This system is, as you can see, a bit of a mind-fuck. I’ll run on this system for a while, and then I’ll start yearning to take painkillers – not because I’m desirous of the very mild high (although it is nice with the world the way it is running at the moment to briefly not care and not be terrified), but because I’m just tired of being in pain. I’m tired of trying to block it out and work through it, even though I can actually get away with it for a wild. I just want a fucking break from it, even though I don’t desperately need the painkillers at that point.
Here is the flipside:
- a more scientific approach to pain management is to take effective painkillers at the onset of pain, as soon as possible. This is a hell of a lot more effective than waiting until it gets bad. This is what you’re supposed to be doing, at least for short-term pain. I’m not sure what the advice is for long term pain (as a side note, when I got sent home from the hospital recently after surgery on my hand, the doctor – who doesn’t know me – wrote “take two tablets every 8 hours” on the panadeine forte prescription and I LAUGHED AND LAUGHED AND LAUGHED because my running time is “every 4-6 hours, don’t hit max dose”. Every eight hours. HAHAHAHA nope).
- Actually being in pain all the time, even when it’s just in the background, is an honest to god, bona fide mental health issue. It makes me I get bad tempered. I get frustrated. I get depressed. My creative juices dry up, my intellectual fascination shrinks to a pinpoint. I only get by focusing on the next thing and the next thing and I can’t look at the big picture or I just start crying. Also, I am not much fun to be around. I try to have a fairly tight, iron control on my temper and behaviour so I don’t make life unpleasant for the people around me, from co-workers to friends to Husband – and it’s exhausting. I sometimes just want to sit down and rant and say that it fucking sucks and I’m done with the whole mess, but I also want to stay positive… (not in a “toxic positivity culture” way, but in a “don’t give up” way).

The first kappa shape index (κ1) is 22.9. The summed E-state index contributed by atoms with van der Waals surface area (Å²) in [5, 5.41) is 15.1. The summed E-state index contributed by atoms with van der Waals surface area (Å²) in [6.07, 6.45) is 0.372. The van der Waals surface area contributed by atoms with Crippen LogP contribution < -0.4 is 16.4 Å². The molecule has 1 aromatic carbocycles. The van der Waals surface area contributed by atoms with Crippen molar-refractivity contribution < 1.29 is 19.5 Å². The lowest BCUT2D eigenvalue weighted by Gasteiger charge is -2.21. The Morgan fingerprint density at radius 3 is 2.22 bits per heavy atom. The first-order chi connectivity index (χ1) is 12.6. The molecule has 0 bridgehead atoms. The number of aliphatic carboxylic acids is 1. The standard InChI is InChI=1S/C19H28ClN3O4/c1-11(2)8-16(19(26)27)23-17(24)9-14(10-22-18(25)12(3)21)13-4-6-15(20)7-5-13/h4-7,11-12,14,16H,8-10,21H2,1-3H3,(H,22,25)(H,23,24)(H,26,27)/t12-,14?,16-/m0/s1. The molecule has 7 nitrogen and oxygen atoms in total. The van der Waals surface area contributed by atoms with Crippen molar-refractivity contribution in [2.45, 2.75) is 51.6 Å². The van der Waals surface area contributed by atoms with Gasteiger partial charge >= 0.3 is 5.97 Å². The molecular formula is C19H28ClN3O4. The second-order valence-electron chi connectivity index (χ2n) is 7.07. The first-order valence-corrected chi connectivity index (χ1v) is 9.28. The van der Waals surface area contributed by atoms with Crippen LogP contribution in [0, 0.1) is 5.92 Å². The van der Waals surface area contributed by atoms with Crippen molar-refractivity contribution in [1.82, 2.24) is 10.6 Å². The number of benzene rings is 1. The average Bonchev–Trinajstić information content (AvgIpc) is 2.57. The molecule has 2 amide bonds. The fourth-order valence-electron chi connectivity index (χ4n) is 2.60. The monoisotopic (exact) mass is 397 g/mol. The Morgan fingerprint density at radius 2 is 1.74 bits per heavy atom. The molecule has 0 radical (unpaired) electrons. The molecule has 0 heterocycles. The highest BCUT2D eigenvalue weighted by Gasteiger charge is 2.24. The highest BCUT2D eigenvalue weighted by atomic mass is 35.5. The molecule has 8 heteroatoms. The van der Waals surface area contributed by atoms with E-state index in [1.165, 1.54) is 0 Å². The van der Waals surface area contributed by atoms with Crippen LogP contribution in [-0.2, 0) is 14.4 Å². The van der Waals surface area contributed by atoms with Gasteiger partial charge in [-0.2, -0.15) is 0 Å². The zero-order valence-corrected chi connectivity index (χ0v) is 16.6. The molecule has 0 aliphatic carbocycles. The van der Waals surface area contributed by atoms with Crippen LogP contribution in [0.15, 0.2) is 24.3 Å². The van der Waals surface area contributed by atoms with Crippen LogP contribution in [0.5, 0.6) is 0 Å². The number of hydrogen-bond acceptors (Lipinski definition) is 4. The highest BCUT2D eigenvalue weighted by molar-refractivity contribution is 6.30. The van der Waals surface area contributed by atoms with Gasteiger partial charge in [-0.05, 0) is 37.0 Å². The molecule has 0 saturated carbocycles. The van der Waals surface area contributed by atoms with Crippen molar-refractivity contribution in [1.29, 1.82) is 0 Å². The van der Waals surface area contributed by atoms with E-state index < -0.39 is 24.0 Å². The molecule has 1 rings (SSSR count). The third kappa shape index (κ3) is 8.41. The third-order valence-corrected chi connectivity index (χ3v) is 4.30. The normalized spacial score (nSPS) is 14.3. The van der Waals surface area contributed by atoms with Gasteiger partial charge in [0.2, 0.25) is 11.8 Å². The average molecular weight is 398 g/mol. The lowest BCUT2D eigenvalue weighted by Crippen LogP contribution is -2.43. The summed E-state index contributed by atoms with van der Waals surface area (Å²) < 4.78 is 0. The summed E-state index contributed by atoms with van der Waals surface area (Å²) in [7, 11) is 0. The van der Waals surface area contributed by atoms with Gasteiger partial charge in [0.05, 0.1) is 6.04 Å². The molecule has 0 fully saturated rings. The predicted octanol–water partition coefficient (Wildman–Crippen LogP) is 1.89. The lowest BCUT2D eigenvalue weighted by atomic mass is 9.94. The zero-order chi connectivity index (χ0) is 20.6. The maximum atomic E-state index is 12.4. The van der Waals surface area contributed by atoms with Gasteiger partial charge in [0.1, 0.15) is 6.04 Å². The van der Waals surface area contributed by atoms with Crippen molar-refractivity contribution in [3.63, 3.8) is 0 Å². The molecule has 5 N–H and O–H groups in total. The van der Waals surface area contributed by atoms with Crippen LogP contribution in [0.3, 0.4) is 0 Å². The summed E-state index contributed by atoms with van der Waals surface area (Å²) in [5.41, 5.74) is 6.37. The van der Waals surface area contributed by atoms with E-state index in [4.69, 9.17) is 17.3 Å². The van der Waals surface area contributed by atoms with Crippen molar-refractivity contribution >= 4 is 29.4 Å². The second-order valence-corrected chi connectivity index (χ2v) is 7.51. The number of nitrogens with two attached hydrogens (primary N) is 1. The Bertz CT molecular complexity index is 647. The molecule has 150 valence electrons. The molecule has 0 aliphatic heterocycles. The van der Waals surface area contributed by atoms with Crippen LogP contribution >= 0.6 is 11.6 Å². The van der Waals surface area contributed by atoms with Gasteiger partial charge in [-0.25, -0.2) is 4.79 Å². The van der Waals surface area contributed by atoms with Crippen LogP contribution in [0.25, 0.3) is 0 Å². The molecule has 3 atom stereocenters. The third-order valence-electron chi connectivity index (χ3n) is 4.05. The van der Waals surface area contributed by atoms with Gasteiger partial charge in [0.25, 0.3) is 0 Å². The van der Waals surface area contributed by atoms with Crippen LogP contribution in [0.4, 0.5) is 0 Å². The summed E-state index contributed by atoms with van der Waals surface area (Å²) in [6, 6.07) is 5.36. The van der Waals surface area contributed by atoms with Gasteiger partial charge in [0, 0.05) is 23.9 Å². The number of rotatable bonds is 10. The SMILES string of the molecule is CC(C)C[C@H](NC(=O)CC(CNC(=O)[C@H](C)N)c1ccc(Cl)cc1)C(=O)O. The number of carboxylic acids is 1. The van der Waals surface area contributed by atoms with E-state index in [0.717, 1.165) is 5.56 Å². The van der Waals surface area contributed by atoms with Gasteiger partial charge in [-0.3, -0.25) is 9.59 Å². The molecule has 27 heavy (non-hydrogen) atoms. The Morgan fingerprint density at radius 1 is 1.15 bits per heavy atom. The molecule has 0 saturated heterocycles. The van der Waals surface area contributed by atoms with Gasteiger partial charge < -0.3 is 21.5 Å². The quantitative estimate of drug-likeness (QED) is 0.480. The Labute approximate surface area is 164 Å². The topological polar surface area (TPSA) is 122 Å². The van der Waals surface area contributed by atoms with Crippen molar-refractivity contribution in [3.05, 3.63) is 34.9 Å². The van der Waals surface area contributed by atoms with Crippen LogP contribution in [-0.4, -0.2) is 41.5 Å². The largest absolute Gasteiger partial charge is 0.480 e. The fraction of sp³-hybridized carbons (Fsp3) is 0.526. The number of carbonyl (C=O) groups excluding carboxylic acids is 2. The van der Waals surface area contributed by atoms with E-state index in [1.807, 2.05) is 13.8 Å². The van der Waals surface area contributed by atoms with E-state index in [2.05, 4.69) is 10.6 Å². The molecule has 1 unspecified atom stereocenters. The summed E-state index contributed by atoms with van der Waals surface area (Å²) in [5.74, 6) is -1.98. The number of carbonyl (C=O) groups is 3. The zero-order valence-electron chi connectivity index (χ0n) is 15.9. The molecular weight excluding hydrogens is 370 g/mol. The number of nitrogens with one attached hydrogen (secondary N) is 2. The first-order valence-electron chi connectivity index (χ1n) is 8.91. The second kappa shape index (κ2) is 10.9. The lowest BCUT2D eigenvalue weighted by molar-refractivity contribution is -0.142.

- I actually need to take the painkillers before I work out. As a person with hypermobility syndrome, I need to do a lot of core work, and also I run. Running is known to fuck with gut function, even for people with sensible and healthy and functioning digestive tracts. Running keeps me healthy in other ways, though, and I desperately want to keep doing it. Yesterday, I forgot to take drugs before I went for my run and I basically collapsed in a heap from pain in my last running interval. I pushed through until that point, and then I just… couldn’t.
So this is where I sit. I sit stuck between “I need to tough this out” and “I need to function” and I go back and forth. Some people don’t understand why I don’t take painkillers all the freaking time; and some people don’t understand why I take them at all. I don’t know how to find normal here, or what the benchmark is. I suppose I’m writing this to try and get it all out, and hope with fingers crossed that someone else with chronic pain issues will chime in and tell their own story and how they manage it, because I don’t get it. I feel like I’m living a half-life while I get this shit sorted out, and it’s just… balls.
My apologies, gentle reader, that was a bummer of a post. I’ll write about something else next time.